Introduction: Replacement Tiller Extension

Picture of Replacement Tiller Extension

Recently I was given a small secondhand sailing dinghy. It was pretty much complete but was missing the tiller extension which allows you to steer the boat while sitting up the front.

Now boats being boats everything about them seems to be more expensive than they need to, so of course to replace the tiller extension was more than I wanted to spend. (I'm cheap). For example

Tiller extension

So I wondered if there was a cheaper way of doing it and it turns out there was! I made this for less than half of what a new one would cost.

This is my first instructable and I forgot to take pictures for most of it! Sorry about that.

Step 1: Parts Needed

  • The first thing I needed to find was the universal joint. These are rubber connectors that allow the extension to move around. My boat had a fitting for what looked like a Ronstan tiller extension so I purchased one of these: Universal Joint

You could also use a piece of rope if you wanted to.

  • I also picked up a 1m length of 16mm Aluminium tubing from my local hardware store. Aluminium tubing

You could also use some carbon fibre tubing if you wanted for lightness, but the aluminium seems pretty light.

  • Now the genuine tiller extensions have some nice foam padding on the end, for comfort I guess. I wanted something similar but couldn't figure out how to do it. Then one day while searching for quadcopter parts (another hobby) on bangood I found these Landing skid foam
  • I also got some chair end caps for the end of the tiller extension to keep water out and to help it float. I think they were 16mm end cap

Tools needed:

  • A hacksaw
  • An electric drill and drill bits
  • A heat gun or lighter

Step 2: Cut the Tubing (Optional)

I used a hacksaw to cut the tubing to 840mm which is the length of the original tiller extension. But if you want to keep the 1m length I'm sure that is fine.

Step 3: Install the Universal Joint

Picture of Install the Universal Joint

Ok so to install the universal joint, you need to first slide the plastic cap pictured over the rubber joint itself.

Then insert the round end of the rubber joint into the aluminium tubing.

Included with the universal joint kit will be a metal pin. Find a drill bit just slightly larger than it. Drill a hole through the side of the aluminium tube at the end where the rubber joint is inserted, making sure you drill through the rubber to the other side of the tube. Don't remove the drillbit from the tiller extension! Remove the drillbit from the chuck instead.

Now if you left the drill bit in the extension you can use the metal pin to push out the drill bit. This will make it easier to install the pin.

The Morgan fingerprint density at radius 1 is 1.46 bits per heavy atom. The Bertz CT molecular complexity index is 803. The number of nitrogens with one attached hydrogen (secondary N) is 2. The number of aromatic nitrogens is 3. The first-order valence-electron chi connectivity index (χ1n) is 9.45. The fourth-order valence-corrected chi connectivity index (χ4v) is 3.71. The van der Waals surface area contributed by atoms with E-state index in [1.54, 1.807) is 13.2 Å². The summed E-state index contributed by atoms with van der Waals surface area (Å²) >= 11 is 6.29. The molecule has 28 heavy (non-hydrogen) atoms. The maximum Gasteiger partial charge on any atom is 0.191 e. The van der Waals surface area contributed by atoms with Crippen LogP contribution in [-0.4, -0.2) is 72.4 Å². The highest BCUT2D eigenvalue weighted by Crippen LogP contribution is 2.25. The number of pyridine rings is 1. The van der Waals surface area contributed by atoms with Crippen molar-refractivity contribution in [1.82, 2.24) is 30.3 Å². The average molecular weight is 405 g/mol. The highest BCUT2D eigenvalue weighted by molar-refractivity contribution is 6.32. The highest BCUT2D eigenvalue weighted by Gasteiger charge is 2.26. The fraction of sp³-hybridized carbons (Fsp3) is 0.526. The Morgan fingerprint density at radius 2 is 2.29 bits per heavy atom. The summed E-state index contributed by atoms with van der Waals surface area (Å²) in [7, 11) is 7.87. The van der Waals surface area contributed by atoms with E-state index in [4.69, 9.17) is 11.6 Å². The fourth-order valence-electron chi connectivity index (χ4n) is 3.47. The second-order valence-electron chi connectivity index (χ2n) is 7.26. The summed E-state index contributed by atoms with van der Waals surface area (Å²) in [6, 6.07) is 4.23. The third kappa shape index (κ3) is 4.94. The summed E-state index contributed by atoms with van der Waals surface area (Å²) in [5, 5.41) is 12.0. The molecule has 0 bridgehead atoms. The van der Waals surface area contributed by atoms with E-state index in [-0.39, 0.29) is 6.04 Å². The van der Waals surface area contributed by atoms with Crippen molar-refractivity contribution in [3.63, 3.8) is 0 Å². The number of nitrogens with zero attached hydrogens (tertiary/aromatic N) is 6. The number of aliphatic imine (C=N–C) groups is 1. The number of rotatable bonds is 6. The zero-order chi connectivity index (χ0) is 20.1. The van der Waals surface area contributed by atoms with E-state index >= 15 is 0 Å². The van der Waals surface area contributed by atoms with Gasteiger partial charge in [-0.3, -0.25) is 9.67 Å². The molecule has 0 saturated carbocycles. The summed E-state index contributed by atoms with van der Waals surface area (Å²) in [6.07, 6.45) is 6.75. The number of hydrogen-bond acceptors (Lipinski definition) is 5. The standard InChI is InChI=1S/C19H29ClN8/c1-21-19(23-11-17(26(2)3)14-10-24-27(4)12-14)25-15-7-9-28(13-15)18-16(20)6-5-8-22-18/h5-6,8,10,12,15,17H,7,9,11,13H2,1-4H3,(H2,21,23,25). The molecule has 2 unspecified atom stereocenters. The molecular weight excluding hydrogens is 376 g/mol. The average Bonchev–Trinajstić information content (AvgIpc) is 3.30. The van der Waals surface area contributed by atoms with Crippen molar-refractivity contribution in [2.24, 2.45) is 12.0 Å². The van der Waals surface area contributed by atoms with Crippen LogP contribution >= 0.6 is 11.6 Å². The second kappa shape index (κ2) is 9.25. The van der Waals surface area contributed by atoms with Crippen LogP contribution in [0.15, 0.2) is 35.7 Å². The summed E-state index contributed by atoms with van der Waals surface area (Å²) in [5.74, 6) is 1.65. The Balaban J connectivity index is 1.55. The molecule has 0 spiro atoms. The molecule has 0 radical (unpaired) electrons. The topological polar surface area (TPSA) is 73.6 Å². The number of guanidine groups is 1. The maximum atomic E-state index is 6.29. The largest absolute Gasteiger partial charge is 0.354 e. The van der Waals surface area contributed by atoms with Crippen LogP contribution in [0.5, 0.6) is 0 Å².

Once the pin is installed take the included heat shrink and slide it over the extension to cover the pin and joint between the rubber and the aluminium tube. Take your heat gun or lighter and shrink the heat shrink.

Here is a link to a good video (not mine) on how to install the universal joint https://youtu.be/Q60qyJ0hVLc

Step 4: Foam Handle and End Cap

Picture of Foam Handle and End Cap

On the other end of the tiller extension slide on one of the foam landing gear cover thingys and then put on the end cap.

Now your new tiller extension is finished! Time to attach it to the rudder.

Step 5: Installing the New Tiller Extension!

Picture of Installing the New Tiller Extension!

So if your tiller still has the socket attached like mine, installing the tiller extension is as simple as sliding the rubber end into the side of the socket as in the second picture. Then clip the plastic cap into place!

Step 6: Finished!

Picture of Finished!

And there you have it a finished tiller extension! Go forth and sail!

Comments

seamster (author)2016-01-13

Very nicely done! Any photos of your boat?

I'm not too familiar with sailing, but I've got a buddy with a large sailboat that I've helped him fix a couple things on. It's staggering how much money he's poured into that thing!

toasthall (author)seamster2016-01-13

Thanks for that! I've added some pictures of the boat to the intro. It's only a small (3m) boat and I haven't gotten to sail it yet but I am looking forward to it. Going to build a trailer for is soon.

Its amazing how anything to do with boats is automatically expensive, but if you hunt around you can usually find what you need cheap. One thing I haven't found cheap for sail boats yet is the halyard ropes, I got some from the local hardware store but it was too stretchy!

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